Fulvio and Leandro are respectively the owner and chef of the restaurant Affrichella, and as often happens in this island, especially when such passion and professionalism are involved, they are also friends and accomplices in this adventure of food.
Fulvio, where did the idea for the Affrichella come from?
We started in1980, my first idea was to do a wine bar but on that first night I made spaghetti and grilled fish, and tso we began this restaurant. At first it was a tavern and now we are slowly improving.
Where does the name come from?
It comes from the rock of Africa, which is 36 miles off Elba, between Elba and Corsica.
What was this place like?
It was a nice little square, but a bit scruffy and poorly kept, with no pavement and no lighting, and bins around the fountain. When we took it over we redid the paving, installed lighting and made the small square the feature that you see now. For the first few years I was in the kitchen, and in part I’m still there now; but even though things were going well, I felt I needed a cook with a different mentality and experience from my own who could give a boost of innovation to the place and make it more contemporary. I met Leandro, and I waited in line for two or three years as one does with a beautiful woman; he had been working in a place for 16 years, and on the one hand he wanted to change but on the other it wasn’t easy to leave a place after so many years. I gave him carte blanche, and suggested: the kitchen will be in your hands, to express yourself as you see fit; and he has never betrayed me in anything, in fact, we couldn’t have stopped him!
Leandro, how did you start your collaboration with Fulvio?
I have been here for seven years, and it’s true that Fulvio immediately gave me carte blanche and I started doing experiments and research, working with products that attracted me like tuna and large fish. I came from a place that was traditional, and I worked there for about 16 years, where I learned the basics of classic Elban seafood: the sburita of zerri or salt cod, our soup all’Elbana, fish all’isolana, all classical basics that have helped me a lot in these years.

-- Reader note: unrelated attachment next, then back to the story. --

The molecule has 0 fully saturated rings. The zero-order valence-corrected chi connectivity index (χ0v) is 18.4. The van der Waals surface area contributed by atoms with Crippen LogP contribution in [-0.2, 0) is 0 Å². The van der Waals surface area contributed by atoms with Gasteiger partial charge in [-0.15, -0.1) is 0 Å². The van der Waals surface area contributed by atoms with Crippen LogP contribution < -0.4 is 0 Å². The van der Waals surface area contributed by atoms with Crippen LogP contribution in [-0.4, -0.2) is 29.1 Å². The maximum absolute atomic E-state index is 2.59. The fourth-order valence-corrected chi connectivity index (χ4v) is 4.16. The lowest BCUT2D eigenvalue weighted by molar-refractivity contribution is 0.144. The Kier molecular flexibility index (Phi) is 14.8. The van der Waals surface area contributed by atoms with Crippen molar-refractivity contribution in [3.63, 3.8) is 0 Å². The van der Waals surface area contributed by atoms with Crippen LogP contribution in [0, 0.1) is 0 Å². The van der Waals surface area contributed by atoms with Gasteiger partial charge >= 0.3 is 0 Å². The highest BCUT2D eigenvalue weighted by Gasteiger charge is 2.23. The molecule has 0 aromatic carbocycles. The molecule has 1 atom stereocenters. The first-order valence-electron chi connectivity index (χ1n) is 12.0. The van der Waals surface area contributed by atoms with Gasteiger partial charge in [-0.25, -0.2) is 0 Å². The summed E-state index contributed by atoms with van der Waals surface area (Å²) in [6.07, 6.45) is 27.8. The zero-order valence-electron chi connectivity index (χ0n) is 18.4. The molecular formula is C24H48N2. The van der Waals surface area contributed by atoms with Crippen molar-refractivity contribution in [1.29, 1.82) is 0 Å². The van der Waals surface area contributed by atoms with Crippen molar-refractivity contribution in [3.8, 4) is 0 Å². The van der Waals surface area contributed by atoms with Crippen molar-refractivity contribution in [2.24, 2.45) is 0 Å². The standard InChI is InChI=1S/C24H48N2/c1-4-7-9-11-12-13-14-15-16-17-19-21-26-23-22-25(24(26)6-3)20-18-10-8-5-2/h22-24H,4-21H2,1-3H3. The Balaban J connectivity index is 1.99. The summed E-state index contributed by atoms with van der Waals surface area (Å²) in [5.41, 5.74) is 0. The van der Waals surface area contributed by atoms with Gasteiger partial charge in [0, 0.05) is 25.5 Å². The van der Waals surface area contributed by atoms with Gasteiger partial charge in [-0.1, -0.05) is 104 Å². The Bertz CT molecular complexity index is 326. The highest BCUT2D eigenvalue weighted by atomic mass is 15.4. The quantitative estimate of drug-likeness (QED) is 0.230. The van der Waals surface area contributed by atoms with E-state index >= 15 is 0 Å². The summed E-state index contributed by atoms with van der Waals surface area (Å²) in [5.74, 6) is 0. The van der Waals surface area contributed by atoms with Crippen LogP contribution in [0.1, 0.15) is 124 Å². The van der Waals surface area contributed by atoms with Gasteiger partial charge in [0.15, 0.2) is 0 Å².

And where is your research going now?
First of all, it’s going towards sustainable food costs, not like before when we threw ourselves at shellfish or fish that cost exorbitant prices, now we’re trying to work with products that are cheap at source and need a lot of processing. The cost is more in the work and time that we take to fillet the small fish and in the preparation of local products. We do sliced tuna, bresaola, bottarga, everything that is possible to do, for example bonito in oil. Everyone is trying to reinvent dishes but new ideas are coming out less and less. We try to work with local fish and fish that’s been a little forgotten like lacerto, and the oily blue fishes. We try to go in this direction and to have them received well by the customers.
Compared to your past experience and the recipes of the place, there has been a rethink…
I leave space for the imagination, never becoming close-minded or fossilized. I think it is important to respect the past but if you don’t do something new you remain static. In the end, the pace of work allows you to do 7 or 8 new dishes a year, and if they have had an excellent response, you have to be happy. In the low season you have time to think and to experiment with new ideas to offer for the following season.
Are you passionate about the cut of the fish?
As is true for meat, fish also needs knowledge and accurate cutting; for example, if one follows the thread of the ribs the meat remains more tender. I am a lover of raw, meats and I always try to combine spices and aromas. I get my father-in-law to grow four different types of basil; one cinnamon, one lemon, one red and one classic basil. In summer, herbs that are grown in the area are very important, especially to accompany raw foods; for example, we do a Bavaria of anchovies with tomato jelly accompanied by tuna.
Edited by Valter Giuliani
Read more of The Restaurant Affrichella www.elbataste.com Valter Giuliani